|Isolation and Utilization of
Rice Starch and Protein - 2005
Project Leader and Principal UC Investigators
Charles F. Shoemaker,professor, Dept. of Food Science & Technology, UC Davis
This project is seeking a better understanding of the physical properties of rice starch and rice protein, as well as mechanisms for successfully extracting those fractions from rice in order to produce high-value products. Rice protein is of special interest in this work for its potential heart-healthy benefits.
Working at both UC Davis and at the USDA laboratory in Albany, researchers analyzed different enzymes for their ability to isolate and extract rice protein and peptides from starch in M-202 rice. A commercial enzyme, Alcalase, was identified as the best choice for protein removal from milled rice.
The pasting properties of rice starch prepared with Alcalase were found similar to those of rice flour, suggesting that enzymatic removal of protein from rice flour does not affect the properties of rice starch. Pasting properties of rice flours and starches describe the nature of the cooked, swollen form of the starch. The temperature at which it swells, the degree of swelling, its stability, and the thickening power of cooked starch are all part of the pasting properties. This is an important consideration for commercial markets if the starch is to be sold as a byproduct after protein isolation. This form of starch may be more acceptable to the food industry because of its lower protein content.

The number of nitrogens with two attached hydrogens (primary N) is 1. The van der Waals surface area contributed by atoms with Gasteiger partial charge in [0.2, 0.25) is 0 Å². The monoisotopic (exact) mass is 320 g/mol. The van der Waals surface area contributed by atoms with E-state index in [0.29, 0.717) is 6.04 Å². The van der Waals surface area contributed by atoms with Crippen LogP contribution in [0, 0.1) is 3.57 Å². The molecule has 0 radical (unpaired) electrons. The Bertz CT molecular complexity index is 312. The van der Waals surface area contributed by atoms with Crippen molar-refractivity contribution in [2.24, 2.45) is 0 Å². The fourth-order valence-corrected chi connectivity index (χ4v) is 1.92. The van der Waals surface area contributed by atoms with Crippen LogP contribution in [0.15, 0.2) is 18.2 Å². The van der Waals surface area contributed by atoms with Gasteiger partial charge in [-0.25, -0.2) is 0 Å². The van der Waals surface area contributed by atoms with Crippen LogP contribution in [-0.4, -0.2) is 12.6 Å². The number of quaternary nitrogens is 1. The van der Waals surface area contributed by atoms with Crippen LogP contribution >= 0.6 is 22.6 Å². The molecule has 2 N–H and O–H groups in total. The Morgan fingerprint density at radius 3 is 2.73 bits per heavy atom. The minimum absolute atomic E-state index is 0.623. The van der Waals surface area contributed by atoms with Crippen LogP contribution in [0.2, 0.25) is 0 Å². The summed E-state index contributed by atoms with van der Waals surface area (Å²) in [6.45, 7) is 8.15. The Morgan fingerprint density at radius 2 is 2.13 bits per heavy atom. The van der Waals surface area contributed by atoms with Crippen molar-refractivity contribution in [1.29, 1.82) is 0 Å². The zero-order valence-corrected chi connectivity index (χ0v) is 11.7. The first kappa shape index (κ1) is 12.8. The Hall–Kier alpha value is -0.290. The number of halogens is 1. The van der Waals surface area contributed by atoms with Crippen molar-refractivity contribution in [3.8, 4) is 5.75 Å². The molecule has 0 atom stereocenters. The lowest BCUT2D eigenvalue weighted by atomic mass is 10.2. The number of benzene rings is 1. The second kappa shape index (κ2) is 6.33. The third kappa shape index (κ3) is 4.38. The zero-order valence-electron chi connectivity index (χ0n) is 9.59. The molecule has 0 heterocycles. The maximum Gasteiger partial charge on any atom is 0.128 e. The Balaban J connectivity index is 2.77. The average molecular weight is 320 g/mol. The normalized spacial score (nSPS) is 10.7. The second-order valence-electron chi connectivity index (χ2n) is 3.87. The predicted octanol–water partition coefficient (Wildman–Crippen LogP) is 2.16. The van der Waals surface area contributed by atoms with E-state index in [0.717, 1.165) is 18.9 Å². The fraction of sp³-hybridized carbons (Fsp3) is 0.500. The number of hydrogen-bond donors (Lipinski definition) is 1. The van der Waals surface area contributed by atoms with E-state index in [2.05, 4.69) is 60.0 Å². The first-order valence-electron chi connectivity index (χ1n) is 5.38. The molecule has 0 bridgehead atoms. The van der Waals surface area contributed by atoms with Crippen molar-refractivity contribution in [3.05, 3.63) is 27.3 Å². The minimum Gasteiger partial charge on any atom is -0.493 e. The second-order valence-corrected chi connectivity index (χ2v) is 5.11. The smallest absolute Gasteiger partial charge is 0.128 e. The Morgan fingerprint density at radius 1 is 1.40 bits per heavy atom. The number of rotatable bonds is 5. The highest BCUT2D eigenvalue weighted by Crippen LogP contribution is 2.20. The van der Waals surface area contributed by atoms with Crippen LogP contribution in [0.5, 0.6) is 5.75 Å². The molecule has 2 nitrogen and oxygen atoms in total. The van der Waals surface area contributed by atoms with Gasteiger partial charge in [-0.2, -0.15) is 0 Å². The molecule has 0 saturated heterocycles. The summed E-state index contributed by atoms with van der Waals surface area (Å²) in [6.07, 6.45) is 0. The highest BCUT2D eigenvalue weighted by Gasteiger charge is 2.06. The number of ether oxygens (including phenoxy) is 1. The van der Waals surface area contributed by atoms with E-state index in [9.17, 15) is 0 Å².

Researchers also compared these results with two chemical processes of protein removal from flour. Protein removal by detergent, strong alkali solution or Alcalase was similar. Upon examination with an electron microscope, they concluded that the enzymatic process leaves the starch granules more intact. Rice starch powder prepared through the enzymatic process is also finer and less coarse than other starch powders.
The enzymatic preparation results in a protein byproduct that has potential marketability as a healthy food ingredient. This byproduct, a peptide, showed the potential for lowering blood pressure and cholesterol levels, similar to soy peptides that have been extensively studied. Blood pressure can be lowered when an enzyme called “angiotensin converting enzyme” (ACE) is inhibited. The results of this research showed that peptides from hydrolyzed rice proteins can inhibit ACE and also produces a superior starch byproduct.